It was nearing six o'clock now and Sybil could make out a wiry shadow proceeding steadily up the walk to the house. She'd thought it might work out that way. Sam's evening arrival at home was more reliable than clockwork these days—even more so since the business at Koom Valley—and if Young Sam had burned through all that boundless toddler energy charging about in the snow by the time his father was home to put him to bed, then so much the better.

Young Sam paused half-way through a rapt inspection of a set of rabbit tracks to squint into the gathering twilight. He let out a squeal and barreled across the lawn with all the grace of the rubber balls he liked to bounce down the grand staircase. His hat bobbled off mid-gallop, happily and—Sybil suspected—intentionally abandoned in pursuit of more pleasant company.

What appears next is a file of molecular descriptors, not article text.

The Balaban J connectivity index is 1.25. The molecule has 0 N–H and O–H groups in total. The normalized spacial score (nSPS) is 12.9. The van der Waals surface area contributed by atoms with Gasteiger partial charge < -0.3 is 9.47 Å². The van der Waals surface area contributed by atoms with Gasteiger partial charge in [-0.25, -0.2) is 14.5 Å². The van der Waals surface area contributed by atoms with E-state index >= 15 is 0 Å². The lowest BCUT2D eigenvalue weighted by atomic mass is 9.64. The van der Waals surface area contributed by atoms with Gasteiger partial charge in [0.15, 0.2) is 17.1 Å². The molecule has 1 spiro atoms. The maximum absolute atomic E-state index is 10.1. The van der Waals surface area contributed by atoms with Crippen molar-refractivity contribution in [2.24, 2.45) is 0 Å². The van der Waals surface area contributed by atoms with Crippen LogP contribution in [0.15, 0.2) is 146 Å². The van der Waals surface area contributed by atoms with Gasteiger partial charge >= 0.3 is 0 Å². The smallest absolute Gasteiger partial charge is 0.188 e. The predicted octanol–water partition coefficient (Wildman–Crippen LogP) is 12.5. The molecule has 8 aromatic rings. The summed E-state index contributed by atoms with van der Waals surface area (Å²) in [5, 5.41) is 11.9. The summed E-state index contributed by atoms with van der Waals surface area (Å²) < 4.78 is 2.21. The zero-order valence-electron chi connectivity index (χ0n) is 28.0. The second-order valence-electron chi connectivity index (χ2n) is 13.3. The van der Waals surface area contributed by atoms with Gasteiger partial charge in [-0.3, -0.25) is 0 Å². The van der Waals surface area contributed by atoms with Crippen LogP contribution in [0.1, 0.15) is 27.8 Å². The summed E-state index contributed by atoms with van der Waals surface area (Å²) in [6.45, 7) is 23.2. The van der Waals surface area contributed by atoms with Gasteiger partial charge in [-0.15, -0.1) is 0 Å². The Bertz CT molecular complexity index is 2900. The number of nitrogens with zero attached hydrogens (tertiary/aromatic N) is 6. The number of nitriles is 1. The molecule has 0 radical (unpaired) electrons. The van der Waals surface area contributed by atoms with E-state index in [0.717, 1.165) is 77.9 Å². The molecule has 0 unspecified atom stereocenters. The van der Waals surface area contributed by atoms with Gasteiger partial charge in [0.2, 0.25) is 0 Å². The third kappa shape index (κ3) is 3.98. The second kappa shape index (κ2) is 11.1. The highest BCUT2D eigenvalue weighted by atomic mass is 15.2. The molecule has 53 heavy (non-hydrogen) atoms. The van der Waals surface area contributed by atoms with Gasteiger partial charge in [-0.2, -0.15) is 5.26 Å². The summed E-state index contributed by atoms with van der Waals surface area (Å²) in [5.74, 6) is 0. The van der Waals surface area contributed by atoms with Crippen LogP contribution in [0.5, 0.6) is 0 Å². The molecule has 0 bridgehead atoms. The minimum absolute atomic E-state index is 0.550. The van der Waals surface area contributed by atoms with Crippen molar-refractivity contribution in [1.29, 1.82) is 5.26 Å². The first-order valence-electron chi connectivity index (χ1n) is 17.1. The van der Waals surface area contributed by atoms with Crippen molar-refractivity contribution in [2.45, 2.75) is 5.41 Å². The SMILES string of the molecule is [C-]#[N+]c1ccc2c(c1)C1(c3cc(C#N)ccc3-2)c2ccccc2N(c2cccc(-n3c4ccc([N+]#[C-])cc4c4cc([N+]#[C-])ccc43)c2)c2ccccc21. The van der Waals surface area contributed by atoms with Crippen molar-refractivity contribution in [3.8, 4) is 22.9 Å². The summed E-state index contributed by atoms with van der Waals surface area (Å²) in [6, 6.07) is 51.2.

Sam met him half-way, swooping him up before his final bound could send him sprawling face-first into the ice. Sybil made out a soft "Hello, lad!" before anything else was drowned out by Young Sam's launch into excitable babbling as he settled into the crook of his father's arm. The boy had yet to master too many actual words outside of the obligatory "Ma," "Da," and "biscuit*," but every day, that was proving to be less and less of an obstacle to his determination to chatter away anyway. Fortunately, Sybil had met many a nobleman with similar vocabularies. Her skill in smiling and making the right encouraging noises in the appropriate places was good, so it all worked out.